Yesterday afternoon I got a little bored. I was thinking I ought to climb up on the treadmill but the bunch of bananas on the counter turning black proved to be an insurmountable distraction. And thus was set in motion a chain of events that would inevitably result in making quite a mess of things at our humble abode in Gireum-dong.
As these events tend to do, it all started innocently enough. The weather outside was overcast, but pleasant. And so I suggested to my yobo that we take a walk. “Where to?” she asked. Remembering the rotting bananas and hating to see them go to waste I suggested we hike out to the E-Mart and take a look at some blenders. Jee Yeun agreed and we were soon enough out the door and on our way.
I set a brisk pace as the point of this expedition was as much about the exercise as it was about the blender. Walking the sidewalks of Seoul is always perilous as the locals seem to lack any semblance of situational awareness relative to their fellow pedestrians. Walking fast requires the cat-like reflexes of an experienced Frogger player. Which I most assuredly am not. Nevertheless we made quick progress towards our destination suffering only occasional bouts of frustration and silently uttered curses.
As we were passing the humongous Hyundai Department Store, Jee Yeun tugged my arm and said “let’s check the prices here and compare them to E-Mart”. Finding no flaw in her logic, I agreed that this was a fine plan.
It’s even bigger than it looks on the inside.
Now, housewares and appliances were located somewhat inconveniently on the 7th Floor. Which meant several escalator rides. I at first attempted to walk up the moving steps since I was still in exercise mode but I sensed by the 3rd floor that the locals found my antics in poor taste. It’s a pretty ritzy store. Eventually reaching our destination we looked at several blenders on display ranging in price from about W50,000 to W150,000. Now, when I make a smoothie I like horsepower and the Tefal model with 500 watts for W80,000 seemed like it should do the trick.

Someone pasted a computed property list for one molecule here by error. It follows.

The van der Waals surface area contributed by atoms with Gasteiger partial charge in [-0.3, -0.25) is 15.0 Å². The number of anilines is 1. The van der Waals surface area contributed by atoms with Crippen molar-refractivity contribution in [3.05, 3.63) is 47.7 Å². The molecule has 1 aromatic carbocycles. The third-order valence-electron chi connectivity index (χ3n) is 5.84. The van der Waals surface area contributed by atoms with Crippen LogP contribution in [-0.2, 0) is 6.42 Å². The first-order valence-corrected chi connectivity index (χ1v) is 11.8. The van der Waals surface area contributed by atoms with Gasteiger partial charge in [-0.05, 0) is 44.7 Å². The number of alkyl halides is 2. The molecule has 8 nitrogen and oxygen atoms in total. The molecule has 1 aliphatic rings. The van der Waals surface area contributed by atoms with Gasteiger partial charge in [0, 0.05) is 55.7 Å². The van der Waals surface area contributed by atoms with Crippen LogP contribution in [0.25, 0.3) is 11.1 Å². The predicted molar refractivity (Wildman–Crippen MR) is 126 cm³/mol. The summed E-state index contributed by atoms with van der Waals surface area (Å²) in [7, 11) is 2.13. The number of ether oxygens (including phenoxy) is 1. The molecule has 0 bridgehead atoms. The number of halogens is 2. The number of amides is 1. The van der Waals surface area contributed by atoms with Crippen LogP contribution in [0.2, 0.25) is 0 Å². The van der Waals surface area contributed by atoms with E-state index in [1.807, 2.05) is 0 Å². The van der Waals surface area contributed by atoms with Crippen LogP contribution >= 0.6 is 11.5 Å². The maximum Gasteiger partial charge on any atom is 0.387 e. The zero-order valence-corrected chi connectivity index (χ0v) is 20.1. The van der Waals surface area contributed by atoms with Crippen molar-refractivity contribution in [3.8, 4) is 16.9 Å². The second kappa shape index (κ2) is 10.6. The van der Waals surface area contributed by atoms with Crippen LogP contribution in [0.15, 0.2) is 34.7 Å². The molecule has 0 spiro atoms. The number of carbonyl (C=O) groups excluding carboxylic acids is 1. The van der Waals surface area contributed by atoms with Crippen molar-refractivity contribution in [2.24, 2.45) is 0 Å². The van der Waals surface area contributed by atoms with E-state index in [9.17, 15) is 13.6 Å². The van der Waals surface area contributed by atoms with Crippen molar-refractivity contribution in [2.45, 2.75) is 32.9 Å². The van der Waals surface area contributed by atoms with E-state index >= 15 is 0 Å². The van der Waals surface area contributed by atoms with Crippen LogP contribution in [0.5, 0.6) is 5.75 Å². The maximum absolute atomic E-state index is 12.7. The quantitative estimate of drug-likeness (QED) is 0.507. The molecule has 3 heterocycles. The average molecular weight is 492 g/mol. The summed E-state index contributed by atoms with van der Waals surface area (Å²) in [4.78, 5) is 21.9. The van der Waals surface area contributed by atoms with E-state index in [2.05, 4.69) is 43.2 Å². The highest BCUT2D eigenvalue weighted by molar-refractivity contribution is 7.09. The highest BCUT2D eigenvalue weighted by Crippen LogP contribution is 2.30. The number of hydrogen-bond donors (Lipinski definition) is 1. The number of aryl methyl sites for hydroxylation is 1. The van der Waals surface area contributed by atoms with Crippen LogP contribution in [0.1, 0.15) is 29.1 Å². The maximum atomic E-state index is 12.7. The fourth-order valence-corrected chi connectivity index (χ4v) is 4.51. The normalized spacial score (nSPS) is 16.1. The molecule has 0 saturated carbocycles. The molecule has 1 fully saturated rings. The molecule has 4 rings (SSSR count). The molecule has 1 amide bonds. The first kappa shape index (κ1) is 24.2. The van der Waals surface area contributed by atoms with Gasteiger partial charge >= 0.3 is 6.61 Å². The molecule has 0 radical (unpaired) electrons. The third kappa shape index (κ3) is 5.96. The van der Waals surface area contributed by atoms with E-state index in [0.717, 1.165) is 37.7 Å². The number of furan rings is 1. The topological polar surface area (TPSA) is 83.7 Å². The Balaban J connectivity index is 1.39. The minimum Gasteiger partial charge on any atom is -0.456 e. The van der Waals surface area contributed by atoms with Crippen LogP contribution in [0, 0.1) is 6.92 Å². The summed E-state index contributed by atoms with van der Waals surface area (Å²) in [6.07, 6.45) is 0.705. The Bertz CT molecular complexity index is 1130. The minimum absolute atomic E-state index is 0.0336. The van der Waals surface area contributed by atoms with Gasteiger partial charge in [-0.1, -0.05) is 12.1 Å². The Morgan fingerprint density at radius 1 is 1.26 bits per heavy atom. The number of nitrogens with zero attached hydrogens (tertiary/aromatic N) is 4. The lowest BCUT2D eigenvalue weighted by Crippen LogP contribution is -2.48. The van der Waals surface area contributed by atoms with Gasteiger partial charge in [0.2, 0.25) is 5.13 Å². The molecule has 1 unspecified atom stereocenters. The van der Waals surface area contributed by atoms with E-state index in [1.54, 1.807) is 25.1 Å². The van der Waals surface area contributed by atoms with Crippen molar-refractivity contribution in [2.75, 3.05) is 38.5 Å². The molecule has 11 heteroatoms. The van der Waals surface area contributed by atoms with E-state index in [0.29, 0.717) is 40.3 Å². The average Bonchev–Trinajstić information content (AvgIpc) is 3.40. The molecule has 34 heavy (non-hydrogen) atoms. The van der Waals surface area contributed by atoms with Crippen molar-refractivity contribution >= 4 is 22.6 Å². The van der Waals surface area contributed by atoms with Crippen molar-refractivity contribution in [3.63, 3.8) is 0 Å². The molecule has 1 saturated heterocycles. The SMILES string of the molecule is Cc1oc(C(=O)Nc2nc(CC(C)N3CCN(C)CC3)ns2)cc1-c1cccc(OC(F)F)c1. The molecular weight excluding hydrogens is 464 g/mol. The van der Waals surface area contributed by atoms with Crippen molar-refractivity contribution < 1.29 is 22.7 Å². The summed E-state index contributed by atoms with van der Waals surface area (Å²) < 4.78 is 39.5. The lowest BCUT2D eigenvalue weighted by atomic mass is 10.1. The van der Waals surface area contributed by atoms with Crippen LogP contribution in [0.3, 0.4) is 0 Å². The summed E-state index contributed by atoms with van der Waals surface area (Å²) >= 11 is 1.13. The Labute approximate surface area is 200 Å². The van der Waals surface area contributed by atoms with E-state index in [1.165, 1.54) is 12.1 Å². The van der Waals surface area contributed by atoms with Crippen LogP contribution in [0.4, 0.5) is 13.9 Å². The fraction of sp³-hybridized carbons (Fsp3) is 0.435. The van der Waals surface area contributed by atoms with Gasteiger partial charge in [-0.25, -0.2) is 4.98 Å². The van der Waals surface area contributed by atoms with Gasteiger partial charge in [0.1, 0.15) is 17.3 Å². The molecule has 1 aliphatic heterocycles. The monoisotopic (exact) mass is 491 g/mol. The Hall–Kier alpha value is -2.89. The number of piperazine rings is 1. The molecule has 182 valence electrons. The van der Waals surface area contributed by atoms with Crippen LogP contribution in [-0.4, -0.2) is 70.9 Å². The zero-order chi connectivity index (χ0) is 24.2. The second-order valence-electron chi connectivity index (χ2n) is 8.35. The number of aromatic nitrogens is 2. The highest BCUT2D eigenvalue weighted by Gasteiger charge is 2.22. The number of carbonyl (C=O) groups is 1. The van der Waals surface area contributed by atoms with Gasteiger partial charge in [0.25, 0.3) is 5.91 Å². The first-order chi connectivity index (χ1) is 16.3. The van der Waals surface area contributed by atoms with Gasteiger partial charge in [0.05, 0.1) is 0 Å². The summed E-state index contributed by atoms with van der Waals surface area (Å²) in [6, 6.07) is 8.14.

I had sensed that Jee Yeun was not as enthusiastic about walking the rest of the way to E-Mart so I asked her “do you just want to get this one?” She readily agreed and summoned over the sales clerk who had been standing unobtrusively nearby. On my list of things I like about Korea is the fact that you can always find someone to assist you in the department stores. If anything, they are over staffed. Of course, I also like low prices and you certainly don’t find great bargains at a place like Hyundai. That’s the classic trade-off I suppose.
The aforementioned clerk went to the back room to fetch our blender and returned several minutes later with the sad news that our choice was out of stock. Jee Yeun then asked if we could buy the display model and even got it at a 20% discount! Of course, all of this was occurring in the mysterious Korean language of which I was only discerning bits and fragments. Yeah, that’s just the way I roll. But when they started wrapping up the display model I was pretty confident I knew what was happening.
Of course the downside to buying a display model is you don’t get the box or operating instructions. But hell, I’d just throw away (well, recycle) the box and I do know my way around a blender, so no hay problema, right? (my Spanish is slightly better than my Korean).
We made our way downstairs with our purchase and I mentioned that I’d need to stop by the market on the walk home as I required some ice cream and celery. No, I don’t put celery in my smoothies. I just needed some. It’s sort of my standard snack food these days. And yes, I put some peanut butter on my celery. Sue me. Korean ice cream tends to be expensive and not rich and delicious like my favorite American brands. Still, you make do with what you have. That’s part of the expat experience after all.
We reached our small buy cozy apartment without further incident. Well, there was one crazy homeless guy, the sidewalks were choked with smokers (I know, I know, but I just never realized how irritating that can be until I quit). But soon enough we were home. And this is what our lovely blender looks like:
Ain’t she sweet?
So, Jee Yeun’s son Junesok came by and he insisted on providing food for the family as our welcome back gift. And so we all ate some very good take out. When dinner was done I asked (and Jee Yeun translated) if everyone was up for a smoothie? They were.
So, I took the glass carafe and filled it to the brim with my favorite ingredients (a few ice cubes, bananas, strawberries, a dollop of peanut butter, a couple of scoops of ice cream, and some milk). Now, our place is small and the nearest electrical outlet was in the living room, so that’s where the blending took place.
Back in the states I use an Oster blender. It’s pretty straightforward, you put the stuff in, turn it on, and things get liquid. This Tefal model (a U.K. brand) was unfamiliar to me, but the principle was the same. I mean, how hard can it be?
This hard. Apparently there is a locking mechanism at the bottom of the carafe. Who knew?
And that is how my smoothie intentions resulted in a blender disaster. Ah well.